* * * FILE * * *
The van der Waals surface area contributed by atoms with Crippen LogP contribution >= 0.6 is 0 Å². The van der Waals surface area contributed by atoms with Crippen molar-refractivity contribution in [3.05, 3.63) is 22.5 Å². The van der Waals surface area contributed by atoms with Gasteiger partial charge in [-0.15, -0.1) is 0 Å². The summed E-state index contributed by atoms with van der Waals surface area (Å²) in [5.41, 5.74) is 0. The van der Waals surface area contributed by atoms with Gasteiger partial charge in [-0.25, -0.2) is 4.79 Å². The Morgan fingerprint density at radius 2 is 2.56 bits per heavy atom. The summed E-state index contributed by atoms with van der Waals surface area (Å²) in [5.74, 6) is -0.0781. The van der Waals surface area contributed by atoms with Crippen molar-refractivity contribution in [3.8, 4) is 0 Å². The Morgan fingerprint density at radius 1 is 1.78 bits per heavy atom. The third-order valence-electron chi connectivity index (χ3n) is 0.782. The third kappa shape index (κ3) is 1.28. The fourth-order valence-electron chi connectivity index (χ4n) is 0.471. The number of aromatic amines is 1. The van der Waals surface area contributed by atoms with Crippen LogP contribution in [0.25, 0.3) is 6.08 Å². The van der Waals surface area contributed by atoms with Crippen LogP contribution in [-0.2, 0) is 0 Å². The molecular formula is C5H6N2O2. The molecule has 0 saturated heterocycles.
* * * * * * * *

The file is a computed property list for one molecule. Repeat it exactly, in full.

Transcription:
The van der Waals surface area contributed by atoms with Crippen LogP contribution >= 0.6 is 0 Å². The van der Waals surface area contributed by atoms with Crippen molar-refractivity contribution in [3.05, 3.63) is 22.5 Å². The van der Waals surface area contributed by atoms with Gasteiger partial charge in [-0.15, -0.1) is 0 Å². The summed E-state index contributed by atoms with van der Waals surface area (Å²) in [5.41, 5.74) is 0. The van der Waals surface area contributed by atoms with Gasteiger partial charge in [-0.25, -0.2) is 4.79 Å². The Morgan fingerprint density at radius 2 is 2.56 bits per heavy atom. The summed E-state index contributed by atoms with van der Waals surface area (Å²) in [5.74, 6) is -0.0781. The van der Waals surface area contributed by atoms with Crippen molar-refractivity contribution in [3.8, 4) is 0 Å². The Morgan fingerprint density at radius 1 is 1.78 bits per heavy atom. The third-order valence-electron chi connectivity index (χ3n) is 0.782. The third kappa shape index (κ3) is 1.28. The fourth-order valence-electron chi connectivity index (χ4n) is 0.471. The number of aromatic amines is 1. The van der Waals surface area contributed by atoms with Crippen LogP contribution in [0.25, 0.3) is 6.08 Å². The van der Waals surface area contributed by atoms with Crippen LogP contribution in [-0.2, 0) is 0 Å². The molecular formula is C5H6N2O2. The molecule has 0 saturated heterocycles.